When Grandpa Was A Boy, Were There Any Dinosaurs?

Tag archive: 1923

Borrowed Verse

1923: In January 1927, a 12-year-old schoolboy from Swansea named Dylan Thomas made his first money from poetry. The Western Mail, which published “His Requiem”, paid 10 shillings for the work. Nobody else realised it at the time, but Thomas had plagiarised, more or less word for word, a poem by Lillian Gard that had appeared in the November 1923 issue of The Boy’s Own Paper.

Source: Paul Ferris, Dylan Thomas (1978), pp. 7, 41

Blame The Immigrants

The Marunouchi district of Tokyo after the 1923 earthquake

1923: The massive earthquake that struck Tokyo, Yokohama and surrounding areas on 1 September killed as many as 140,000 people, injured 100,000 and damaged or destroyed the homes of more than 3 million. The tremors themselves destroyed less than 1 per cent of homes in the Japanese capital, but fires that raged for almost two days destroyed a further 62 per cent.

Stunned by the magnitude of the disaster, many Japanese believed rumours that Koreans were deliberately starting fires, looting shops and houses, and poisoning wells. Gangs of Japanese vigilantes, egged on by irresponsible government announcements, attacked Koreans. The police reported that 231 Koreans were killed and 43 injured.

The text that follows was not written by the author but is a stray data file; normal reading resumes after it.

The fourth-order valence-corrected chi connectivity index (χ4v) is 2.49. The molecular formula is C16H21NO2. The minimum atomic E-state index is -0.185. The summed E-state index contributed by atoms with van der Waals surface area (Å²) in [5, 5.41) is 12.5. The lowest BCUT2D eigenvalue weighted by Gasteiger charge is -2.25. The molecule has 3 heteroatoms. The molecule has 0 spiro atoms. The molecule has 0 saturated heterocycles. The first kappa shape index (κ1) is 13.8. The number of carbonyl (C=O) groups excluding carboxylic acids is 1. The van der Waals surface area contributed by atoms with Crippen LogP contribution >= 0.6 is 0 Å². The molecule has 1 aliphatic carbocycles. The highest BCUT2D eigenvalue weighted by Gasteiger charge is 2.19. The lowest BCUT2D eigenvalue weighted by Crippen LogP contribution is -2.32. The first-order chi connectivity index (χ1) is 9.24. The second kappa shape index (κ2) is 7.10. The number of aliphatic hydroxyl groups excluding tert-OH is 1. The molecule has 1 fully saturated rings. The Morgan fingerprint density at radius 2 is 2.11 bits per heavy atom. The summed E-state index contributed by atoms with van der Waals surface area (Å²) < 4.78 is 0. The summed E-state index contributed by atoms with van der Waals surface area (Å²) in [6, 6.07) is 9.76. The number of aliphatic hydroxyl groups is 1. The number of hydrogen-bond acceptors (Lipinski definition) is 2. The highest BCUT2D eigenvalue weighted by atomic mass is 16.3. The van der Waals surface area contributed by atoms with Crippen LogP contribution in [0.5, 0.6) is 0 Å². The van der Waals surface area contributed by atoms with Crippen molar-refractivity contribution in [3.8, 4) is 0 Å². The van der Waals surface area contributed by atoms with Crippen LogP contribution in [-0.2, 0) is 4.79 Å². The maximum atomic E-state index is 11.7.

Source: Michael Weiner, The Origins of the Korean Community in Japan 1910–1923 (1989), chap. 6

Alphabet Soup

1991: In the space of 70 years, Azerbaijanis had to cope with three major changes to their alphabet, plus a handful of minor alterations. From 1923, the centuries-old Arabic script was replaced by a Latin script; in 1939, Stalin imposed a Cyrillic script; and in 1991, the newly independent state reverted to a Latin script. Azerbaijanis barely had time to become literate in one before they had to learn another.

Source: Azerbaijan International, Spring 2000

Career Advice

Hollywood “It Girl” Clara Bow, photographed by Nicholas Murray

1923: Clara Bow, the “It Girl” of Hollywood silent movies, made her first screen appearance in Down to the Sea in Ships. Her mentally ill mother, who regarded heavily made-up actresses as no better than prostitutes, had threatened to kill her to keep her out of films. “You ain’t goin’ inta pictures,” she had ranted. “You ain’t gonna be no hoor.”

Source: David Stenn, Clara Bow: Runnin’ Wild (1989), pp. 13, 22–3

Dodgy Excuse

1923: On 11 January, French and Belgian troops occupied the Ruhr region on the pretext that Germany had defaulted on the payment of reparations: specifically that it had failed to deliver a shipment of telegraph poles and cut timber on time.

Source: Conan Fischer, The Ruhr Crisis, 1923–1924 (2003), p. 28

Lord Bags 556,813

1923: The 71-year-old Marquess of Ripon collapsed and died doing what he liked best – slaughtering birds on a grouse moor. At the age of 70 he killed 420 grouse in a single day. Timed by stopwatch, he once bagged 28 pheasants in 60 seconds. On another occasion, he downed 11 partridges with just two shots. His lifetime tally of pheasants reached almost a quarter of a million, and in the 57 years from 1867 to 1923 he killed more than half a million head of game – 556,813, to be precise, an average of 9,768 each year.

Source: Hugh S. Gladstone, Record Bags and Shooting Records (1930), pp. 57, 72, 177–8, 205